Melanie: So, when a man comes to see you, he's taken his PSA, you've done this digital exam, what do you tell them about how often they should get this done and what they should do lifestyle-wise? Is there anything that they can do to modify their risk?

Dr. Dreicer: So, I'm going to flip the question and answer the last part first.

Melanie: Okay.

Dr. Dreicer: There are clearly some risk factors that we believe are modifiable. Certainly diet. Patients who eat a low-fat, well-balanced diet historically, probably have a lower risk. You know, it's a little difficult to say to a man who may be 50 years old that significant lifestyle modifications at that point can impact, but, certainly, a low-fat, well-balanced diet, avoiding smoking, exercising--whether or not it prevents prostate cancer, it's still good for your health. Back to your original question, it's very complicated and there are too many variabilities for me to be able to say "Well, if your test is this, you don't have to have a test for this long." Increasingly, however, we believe that patients who are at low-risk may have longer intervals before screening is really required. So, again, a point to discuss with your physician.

Melanie: Dr. Dreicer, is there a genetic component to prostate cancer and are there some genetic tests like the PCA-3 that are being done on a regular basis to see if there's this genetic component?

Dr. Dreicer: So, there's no question that we're learning a whole lot more about this. So, for example, we know that families who have BRCA-1 or BRCA-2 genes not only have higher risks to breast and ovarian cancer, they also may lead to higher risks of prostate cancer in some men. There are things called DNA mismatch repair enzymes that are sort of genetic mutations both, either in germline or somatic. These are also probably risk factors for men. In general, again, family risk, meaning having a brother or father, is probably the most well-characterized risk factor. Routine testing, genetic-wise, is not probably yet indicated.

Melanie: So, then if you do detect cancer, what's the first line of defense for a man? Because I know it depends on your staging, so explain that just a little bit and the Gleason Score. But then, do you tell--I mean things seem to have changed, Dr. Dreicer, as far as you're not doing as many prostatectomies and taking it all out. So, explain how this process has changed for you doctors.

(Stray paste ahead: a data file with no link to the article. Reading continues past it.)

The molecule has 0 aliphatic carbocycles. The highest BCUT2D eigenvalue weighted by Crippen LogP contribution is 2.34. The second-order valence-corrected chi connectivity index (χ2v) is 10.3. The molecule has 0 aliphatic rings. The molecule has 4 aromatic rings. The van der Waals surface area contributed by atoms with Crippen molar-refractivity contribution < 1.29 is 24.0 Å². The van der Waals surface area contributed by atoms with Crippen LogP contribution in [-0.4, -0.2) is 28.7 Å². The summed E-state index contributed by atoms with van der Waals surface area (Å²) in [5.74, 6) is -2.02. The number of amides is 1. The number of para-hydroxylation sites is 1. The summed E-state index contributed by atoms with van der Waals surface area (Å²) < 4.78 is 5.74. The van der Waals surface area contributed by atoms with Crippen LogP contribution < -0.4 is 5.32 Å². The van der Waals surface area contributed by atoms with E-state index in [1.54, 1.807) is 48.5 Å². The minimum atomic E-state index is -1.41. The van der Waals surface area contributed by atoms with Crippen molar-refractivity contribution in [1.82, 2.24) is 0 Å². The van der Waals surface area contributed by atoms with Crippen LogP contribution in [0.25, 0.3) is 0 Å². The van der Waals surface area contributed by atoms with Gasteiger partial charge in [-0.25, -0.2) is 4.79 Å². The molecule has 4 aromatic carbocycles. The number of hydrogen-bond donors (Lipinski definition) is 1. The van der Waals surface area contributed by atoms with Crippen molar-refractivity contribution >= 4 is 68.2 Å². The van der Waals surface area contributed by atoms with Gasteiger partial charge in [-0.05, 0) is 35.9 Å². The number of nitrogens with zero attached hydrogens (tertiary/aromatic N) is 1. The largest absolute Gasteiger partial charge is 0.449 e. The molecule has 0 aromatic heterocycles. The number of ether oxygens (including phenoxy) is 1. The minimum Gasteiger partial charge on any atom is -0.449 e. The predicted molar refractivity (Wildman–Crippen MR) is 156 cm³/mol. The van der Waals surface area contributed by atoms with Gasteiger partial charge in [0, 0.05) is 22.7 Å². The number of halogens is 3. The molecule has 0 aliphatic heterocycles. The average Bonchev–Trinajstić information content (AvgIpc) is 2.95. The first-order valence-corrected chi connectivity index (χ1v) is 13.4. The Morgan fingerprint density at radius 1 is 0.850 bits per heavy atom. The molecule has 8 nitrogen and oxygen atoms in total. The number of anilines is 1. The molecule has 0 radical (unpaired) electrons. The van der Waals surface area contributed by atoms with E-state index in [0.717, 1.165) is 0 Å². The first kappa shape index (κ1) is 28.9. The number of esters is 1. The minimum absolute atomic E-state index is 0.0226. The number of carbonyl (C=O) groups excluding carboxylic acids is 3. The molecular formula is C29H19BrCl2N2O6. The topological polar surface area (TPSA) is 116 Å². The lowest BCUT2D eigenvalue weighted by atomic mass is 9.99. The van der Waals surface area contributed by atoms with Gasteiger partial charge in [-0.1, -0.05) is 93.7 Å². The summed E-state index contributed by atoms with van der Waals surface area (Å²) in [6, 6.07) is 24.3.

Dr. Dreicer: Well, it's very clear that over the last couple of years, and actually there was data presented in a medical journal just this week, that there appears to be lower numbers of patients being diagnosed. The concern, of course, is that that doesn't translate into more men presenting with advanced disease. It's too early to know that. The reason why the screening paradigm is changing in this country is that broad recognition that we're making too many diagnoses of prostate cancer. Remember, there are a lot of men who die of other things who have prostate cancer in their gland and it never bothered them. The concern that the society has is to not over-diagnosis a disease that doesn't need to be treated, but yet not miss prostate cancer when it can be lethal. That’s why this is such a very complex area and it doesn't lend itself to sort of a simple pronouncement about how to manage the disease. It's an area of active research and we're going to need to watch this in terms of whether or not the screening paradigm that's recently changed is either a positive or a negative thing.

Melanie: So, tell us some exciting advances in immunotherapy being used in prostate cancer--just some things that you see on the horizon.

Dr. Dreicer: So, there is no question that immunotherapy is active in prostate cancer. The first cancer vaccine was approved in prostate cancer; something called Sipuleucel-T, or referred to a Provenge. But I think the most sort of exciting thing that's happening now, going back to your question about mutations, is that there's no question that we've now begun to identify DNA mismatch repair genes that are targetable by drugs that are called “PARP inhibitors”. So, there's been recent excitement about this and there are very large trials now being undertaken to begin to look at this particular target as new ways to treat this disease that are very different than the ways we've done before.

Melanie: And tell us about the UVA Cancer Center.

Dr. Dreicer: So, the UVA Cancer Center is in the midst of sort of explosive growth. We've been very fortunate to get large amounts of institutional support, we've been able to be competitive for grants nationally, the center is growing, and we’ve been able to recruit some outstanding young clinicians who are doing clinical research in a variety of different solid tumor and liquid tumors. This is a very exciting time to be at the UVA Cancer Center.

Melanie: Thank you so much for being with us. It's great information. You're listening to UVA Health Systems Radio and for more information, you can go to That's This is Melanie Cole. Thanks so much for listening.